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Saturday, October 29, 2011

Are We Moving Forward? Part 1

By Nikki Allair

Every time I see a new article about women and/or girls, I have to weigh the pros and cons of the said article. I ask myself certain questions: do these people have agency*? What is my situatedness* with this article? What layers of intersectionality* are affecting these people? Is there too much control from – government, patriarchy, family life, etc. fill in the blank? I cannot look over these articles without investigating it with my feminist magnifying glass. This process is both enlightening and exhausting, but well worth every moment.

Nicholas D. Kristof
A few articles written by Nicholas D. Kristof caught my attention for it’s negative and positive aspects. The article was about a rape treatment center in Sierra Leon, Africa, where he met a three-year-old girl. This young child was raped and infected with gonorrhea. Solutions for rape are extremely difficult to come up with and/or implement within a community and especially one that is so intimate. “Ultimately, the only way to end the epidemic of sexual violence is to end the silence and impunity and send people to prison. But that almost never happens,” said Kristof. In places that do not have the resources to help them, ending violence against women is almost impossible, but there are women out there that are trying to change that. (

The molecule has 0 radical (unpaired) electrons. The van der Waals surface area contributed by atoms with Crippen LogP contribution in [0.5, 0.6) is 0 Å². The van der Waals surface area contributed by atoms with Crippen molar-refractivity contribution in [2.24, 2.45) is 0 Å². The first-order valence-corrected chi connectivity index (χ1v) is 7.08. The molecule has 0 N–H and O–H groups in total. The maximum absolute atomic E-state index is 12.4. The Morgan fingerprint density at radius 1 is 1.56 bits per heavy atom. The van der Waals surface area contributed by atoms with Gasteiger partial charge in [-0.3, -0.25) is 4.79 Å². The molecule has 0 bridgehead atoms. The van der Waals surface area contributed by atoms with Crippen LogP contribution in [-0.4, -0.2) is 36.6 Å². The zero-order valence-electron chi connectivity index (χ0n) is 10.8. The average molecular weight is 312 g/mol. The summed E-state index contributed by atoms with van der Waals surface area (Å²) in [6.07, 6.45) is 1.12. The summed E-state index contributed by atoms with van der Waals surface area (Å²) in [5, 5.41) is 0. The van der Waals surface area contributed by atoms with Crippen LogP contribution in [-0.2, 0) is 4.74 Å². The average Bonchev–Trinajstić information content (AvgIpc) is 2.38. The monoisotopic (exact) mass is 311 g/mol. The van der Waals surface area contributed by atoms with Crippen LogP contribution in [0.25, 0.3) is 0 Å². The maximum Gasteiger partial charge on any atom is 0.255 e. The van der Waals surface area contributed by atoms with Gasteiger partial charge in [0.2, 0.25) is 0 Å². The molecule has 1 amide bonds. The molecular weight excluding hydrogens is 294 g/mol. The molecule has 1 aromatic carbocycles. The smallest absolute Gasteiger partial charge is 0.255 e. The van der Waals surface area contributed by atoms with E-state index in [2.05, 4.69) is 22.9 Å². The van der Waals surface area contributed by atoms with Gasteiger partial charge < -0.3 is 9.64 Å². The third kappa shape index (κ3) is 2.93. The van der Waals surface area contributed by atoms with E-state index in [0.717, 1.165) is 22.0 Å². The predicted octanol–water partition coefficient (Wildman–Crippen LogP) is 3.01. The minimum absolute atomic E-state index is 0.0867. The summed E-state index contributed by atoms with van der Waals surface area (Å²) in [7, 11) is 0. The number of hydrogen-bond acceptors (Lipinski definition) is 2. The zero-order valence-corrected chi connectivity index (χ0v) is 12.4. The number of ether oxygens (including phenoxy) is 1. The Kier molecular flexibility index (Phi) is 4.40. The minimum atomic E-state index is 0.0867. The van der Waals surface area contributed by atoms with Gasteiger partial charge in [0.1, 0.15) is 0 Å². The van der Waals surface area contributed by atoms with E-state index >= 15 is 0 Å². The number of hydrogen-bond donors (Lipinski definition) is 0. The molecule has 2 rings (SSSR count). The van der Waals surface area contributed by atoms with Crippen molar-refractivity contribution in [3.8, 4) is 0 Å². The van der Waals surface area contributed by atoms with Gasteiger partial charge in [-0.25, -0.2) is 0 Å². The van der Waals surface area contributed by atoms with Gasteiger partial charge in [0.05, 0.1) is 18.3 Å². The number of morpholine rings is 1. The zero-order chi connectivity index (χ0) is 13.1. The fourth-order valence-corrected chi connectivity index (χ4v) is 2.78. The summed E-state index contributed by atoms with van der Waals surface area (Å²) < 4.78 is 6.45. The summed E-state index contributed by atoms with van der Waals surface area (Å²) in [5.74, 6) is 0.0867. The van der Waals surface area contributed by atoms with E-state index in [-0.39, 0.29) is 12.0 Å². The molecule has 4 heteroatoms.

Kristof came across one young fifteen-year-old girl in particular. Her name is Fulamatu and she wanted to fight against the destructive patriarchal society that had tried to claim her body. A local pastor in her village took advantage of her and other young girls in their community. Fulamatu’s bravery is commendable and shocking within such close-knit village. She filed a police report, got the pastor to come back to the village through some maneuvering, but ultimately he was let go. Fulamatu’s family even forgave him and then tried to kick her out of her village. Even though this is a terrible aspect of this case, without Fulamatu’s statement, other young women from the village would not have come forward. “As more girls show Fulamatu’s courage, we can some day break taboos about sexual violence and inch toward a global recognition that it is more shameful to rape than to be raped.” (

A group of Sierra Leone girls

It is easy for us as Americans to look at other countries and think that situations like the three-year-old child could never happen here. We are sadly mistaken. Women and girls in our nation are constantly having their rights slashed and their lives put in danger. Next week, I will discuss how legislation and the work force reflects our devaluation of women still.

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